United States District Court, E.D. Wisconsin
ROGER A. WESCHER, Plaintiff,
CHEM-TECH INTERNATIONAL, Defendant.
ORDER DENYING IN PART AND GRANTING IN PART
PLAINTIFF'S MOTION FOR EQUITABLE RELIEF (DKT. NO.
PAMELA PEPPER, UNITED STATES DISTRICT JUDGE
Roger Wescher has filed a motion seeking post-trial equitable
relief. Dkt. No. 126. The plaintiff has traveled a long route
to get to this point. Judge Goodstein memorialized most of
the journey in his summary judgment order; the court will not
repeat that history. See Dkt. No. 72. After a
three-day trial, the jury found (1) that the plaintiff's
service in the Air Force Reserves was a motivating factor in
defendant Chem-Tech's decision to terminate him, in
violation of the Uniformed Services Employment and
Reemployment Rights Act of 1994 (“USERRA”), 38
U.S.C. §4323, and (2) that Chem-Tech did not show, under
a preponderance standard, that it would have terminated the
plaintiff otherwise. Dkt. Nos. 121, 122, 123, 124. As
compensation, the jury awarded the plaintiff $90, 000 in back
pay. Dkt. No. 121.
the verdict, the plaintiff filed this motion for equitable
relief. Dkt. No. 126. The court held a hearing on the motion.
Dkt. No. 144. After reviewing the pleadings and the arguments
at the hearing, the court finds that the plaintiff is
entitled to front pay, pre-judgment interest, and a tax
encourages military service by granting service members
rights with respect to civilian employment that are not
available to similarly situated, nonmilitary
employees.” Crews v. City of Mt. Vernon, 567
F.3d 860, 867 (7th Cir. 2009). The court “shall use, in
any case in which the court determines it is appropriate, its
full equity powers . . . to vindicate fully the rights or
benefits of persons under this chapter.” 38 U.S.C.
§4323(e). In other words, if an employer violates
USERRA, the court may use the necessary equitable remedies to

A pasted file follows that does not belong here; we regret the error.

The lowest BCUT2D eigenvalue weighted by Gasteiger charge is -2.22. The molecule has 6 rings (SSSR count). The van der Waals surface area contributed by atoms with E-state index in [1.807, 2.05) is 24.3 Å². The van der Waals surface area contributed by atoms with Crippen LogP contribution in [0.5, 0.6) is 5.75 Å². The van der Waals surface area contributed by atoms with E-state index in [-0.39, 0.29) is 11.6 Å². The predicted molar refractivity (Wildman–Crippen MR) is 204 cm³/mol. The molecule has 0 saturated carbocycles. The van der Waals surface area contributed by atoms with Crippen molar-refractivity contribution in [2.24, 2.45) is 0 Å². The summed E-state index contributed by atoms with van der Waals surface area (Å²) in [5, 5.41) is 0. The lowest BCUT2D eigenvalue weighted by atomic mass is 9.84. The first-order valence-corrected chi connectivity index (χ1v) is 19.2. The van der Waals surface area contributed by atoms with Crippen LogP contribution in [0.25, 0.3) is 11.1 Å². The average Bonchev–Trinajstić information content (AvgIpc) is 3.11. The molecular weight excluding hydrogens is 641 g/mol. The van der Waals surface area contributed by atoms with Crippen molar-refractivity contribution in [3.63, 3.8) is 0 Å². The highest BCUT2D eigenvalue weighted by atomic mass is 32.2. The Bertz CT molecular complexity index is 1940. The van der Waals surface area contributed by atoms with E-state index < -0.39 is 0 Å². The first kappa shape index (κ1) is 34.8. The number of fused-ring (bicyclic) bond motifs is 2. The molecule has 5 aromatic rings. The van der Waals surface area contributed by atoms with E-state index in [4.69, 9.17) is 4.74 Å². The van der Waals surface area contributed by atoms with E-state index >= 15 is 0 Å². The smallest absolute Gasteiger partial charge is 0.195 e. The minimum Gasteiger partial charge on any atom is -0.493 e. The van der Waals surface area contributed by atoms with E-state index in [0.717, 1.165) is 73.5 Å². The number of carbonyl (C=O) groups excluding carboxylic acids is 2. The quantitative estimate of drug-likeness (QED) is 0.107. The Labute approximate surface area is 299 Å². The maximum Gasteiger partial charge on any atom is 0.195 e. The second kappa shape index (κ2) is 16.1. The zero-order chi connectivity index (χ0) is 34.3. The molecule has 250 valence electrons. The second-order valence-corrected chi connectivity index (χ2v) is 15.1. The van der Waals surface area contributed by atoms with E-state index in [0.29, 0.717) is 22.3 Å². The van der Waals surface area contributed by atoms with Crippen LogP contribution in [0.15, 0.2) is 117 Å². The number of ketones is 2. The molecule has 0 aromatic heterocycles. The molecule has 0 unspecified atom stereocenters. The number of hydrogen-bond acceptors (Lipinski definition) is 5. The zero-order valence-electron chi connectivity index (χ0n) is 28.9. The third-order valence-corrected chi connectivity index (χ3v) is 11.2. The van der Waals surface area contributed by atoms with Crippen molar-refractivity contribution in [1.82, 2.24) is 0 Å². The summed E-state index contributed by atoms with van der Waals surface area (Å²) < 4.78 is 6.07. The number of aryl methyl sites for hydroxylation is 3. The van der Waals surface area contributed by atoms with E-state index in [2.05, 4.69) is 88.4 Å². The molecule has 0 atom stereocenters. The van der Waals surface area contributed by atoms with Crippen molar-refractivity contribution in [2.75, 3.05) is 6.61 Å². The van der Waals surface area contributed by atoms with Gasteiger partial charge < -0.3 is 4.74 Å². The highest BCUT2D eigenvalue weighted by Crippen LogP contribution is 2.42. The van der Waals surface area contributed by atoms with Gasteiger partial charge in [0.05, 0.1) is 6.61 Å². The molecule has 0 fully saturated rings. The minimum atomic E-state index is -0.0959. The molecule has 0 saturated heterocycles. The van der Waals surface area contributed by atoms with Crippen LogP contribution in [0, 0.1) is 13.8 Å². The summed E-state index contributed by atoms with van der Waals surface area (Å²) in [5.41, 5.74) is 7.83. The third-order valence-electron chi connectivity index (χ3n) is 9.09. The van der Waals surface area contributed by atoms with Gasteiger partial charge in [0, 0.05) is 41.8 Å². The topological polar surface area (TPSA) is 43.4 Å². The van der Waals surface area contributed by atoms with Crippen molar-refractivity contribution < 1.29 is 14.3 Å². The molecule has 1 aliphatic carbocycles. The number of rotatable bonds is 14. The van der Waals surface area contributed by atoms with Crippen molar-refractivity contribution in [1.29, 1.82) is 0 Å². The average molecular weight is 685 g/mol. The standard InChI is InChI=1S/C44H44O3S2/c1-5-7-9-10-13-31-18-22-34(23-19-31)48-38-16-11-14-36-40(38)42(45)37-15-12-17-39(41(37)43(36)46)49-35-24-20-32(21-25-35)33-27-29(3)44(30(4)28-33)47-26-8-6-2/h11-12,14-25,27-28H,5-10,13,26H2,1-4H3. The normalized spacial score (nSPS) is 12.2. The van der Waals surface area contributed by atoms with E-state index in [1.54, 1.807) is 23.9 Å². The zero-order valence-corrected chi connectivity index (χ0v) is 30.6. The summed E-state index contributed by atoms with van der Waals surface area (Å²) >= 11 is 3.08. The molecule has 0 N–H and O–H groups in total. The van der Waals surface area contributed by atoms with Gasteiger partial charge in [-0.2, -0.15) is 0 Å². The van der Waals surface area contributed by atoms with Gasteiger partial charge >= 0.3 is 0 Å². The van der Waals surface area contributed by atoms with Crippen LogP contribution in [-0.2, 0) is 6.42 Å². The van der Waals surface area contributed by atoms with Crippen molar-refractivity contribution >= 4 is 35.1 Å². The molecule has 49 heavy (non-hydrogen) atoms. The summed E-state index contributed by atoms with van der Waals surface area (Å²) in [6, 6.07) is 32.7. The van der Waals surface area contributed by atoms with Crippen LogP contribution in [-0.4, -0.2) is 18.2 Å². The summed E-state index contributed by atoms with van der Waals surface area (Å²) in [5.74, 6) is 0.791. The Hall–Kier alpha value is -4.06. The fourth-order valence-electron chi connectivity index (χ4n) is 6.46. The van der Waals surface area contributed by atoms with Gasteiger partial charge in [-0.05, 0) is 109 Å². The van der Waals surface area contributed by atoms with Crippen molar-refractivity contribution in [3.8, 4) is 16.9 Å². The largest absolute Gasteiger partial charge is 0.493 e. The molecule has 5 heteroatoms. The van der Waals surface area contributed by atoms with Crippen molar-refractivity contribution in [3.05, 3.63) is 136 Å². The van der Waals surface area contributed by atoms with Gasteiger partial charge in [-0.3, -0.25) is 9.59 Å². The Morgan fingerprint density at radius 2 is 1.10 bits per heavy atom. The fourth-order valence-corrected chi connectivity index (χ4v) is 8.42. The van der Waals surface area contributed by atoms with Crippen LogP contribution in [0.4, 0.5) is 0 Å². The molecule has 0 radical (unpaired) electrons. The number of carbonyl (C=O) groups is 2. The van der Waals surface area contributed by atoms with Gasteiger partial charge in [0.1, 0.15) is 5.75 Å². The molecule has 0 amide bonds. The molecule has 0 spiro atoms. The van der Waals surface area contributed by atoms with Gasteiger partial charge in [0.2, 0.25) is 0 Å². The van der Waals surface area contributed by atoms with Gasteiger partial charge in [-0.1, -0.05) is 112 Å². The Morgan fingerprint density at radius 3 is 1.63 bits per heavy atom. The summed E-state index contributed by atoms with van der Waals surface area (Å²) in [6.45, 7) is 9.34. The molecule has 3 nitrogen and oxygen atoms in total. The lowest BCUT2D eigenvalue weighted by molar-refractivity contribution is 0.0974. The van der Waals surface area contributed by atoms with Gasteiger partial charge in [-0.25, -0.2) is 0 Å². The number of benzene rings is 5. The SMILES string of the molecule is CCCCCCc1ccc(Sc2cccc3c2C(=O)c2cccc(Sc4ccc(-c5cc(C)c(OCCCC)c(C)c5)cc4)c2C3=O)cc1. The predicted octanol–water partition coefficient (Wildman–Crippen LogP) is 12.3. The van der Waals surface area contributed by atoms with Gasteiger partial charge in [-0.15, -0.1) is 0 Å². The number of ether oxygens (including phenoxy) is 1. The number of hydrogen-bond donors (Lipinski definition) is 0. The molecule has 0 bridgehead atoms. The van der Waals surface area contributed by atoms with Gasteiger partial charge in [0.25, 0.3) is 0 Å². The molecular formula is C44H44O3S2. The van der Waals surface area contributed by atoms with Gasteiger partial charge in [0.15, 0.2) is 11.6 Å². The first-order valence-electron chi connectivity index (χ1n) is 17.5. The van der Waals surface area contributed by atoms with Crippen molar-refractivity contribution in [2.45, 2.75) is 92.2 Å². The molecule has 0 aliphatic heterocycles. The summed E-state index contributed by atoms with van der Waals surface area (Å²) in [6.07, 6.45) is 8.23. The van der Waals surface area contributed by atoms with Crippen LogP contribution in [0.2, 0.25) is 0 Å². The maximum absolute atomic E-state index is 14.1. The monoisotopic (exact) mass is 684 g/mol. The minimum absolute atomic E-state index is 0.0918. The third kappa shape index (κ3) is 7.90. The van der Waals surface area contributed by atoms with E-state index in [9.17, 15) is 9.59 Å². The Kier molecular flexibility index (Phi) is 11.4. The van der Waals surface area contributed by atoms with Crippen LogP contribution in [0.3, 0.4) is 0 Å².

make the plaintiff whole. The plaintiff asks the court to
award the following relief: reinstatement, front pay,
pre-judgment interest and a tax offset. Dkt. No. 126 at 1.
Reinstatement Is Not the Appropriate Remedy for
Chem-Tech's USERRA Violation.
the parties entered into a stipulation that “if [the
plaintiff] prevails, the Court could require that Chem-Tech
reinstate him and in that event they agree that instead the
Court should exercise its equitable powers and decide whether
and how much to award as front pay.” Dkt. No. 107 at 5.
Despite this agreement, the plaintiff now asks the court for
the equitable remedy of reinstatement. Dkt. No. 126 at 3.
Chem-Tech “vehemently opposes reinstatement.”
Dkt. No. 132 at 1.
generally is favored over front pay. Hance v. Norfolk S.
Ry. Co., 2007 WL 7044986, * 5 (E.D. Tenn. March 23,
2007); see also Hutchison v. Amateur Elec. Supply,
Inc., 42 F.3d 1037, 1045 (7th Cir. 1994). “The
decision is consigned to the sound discretion of the district
court, id. at 1369, which should not grant
reinstatement ‘where the result would be undue friction
and controversy.'” Hutchison, 42 F.3d at
1045-46 (quoting McKnight v. General Motors
Corp., 908 F.2d 104, 115 (7th Cir.1990)). Reinstatement
is less appropriate than front pay where “the plaintiff
has found other work; where reinstatement would require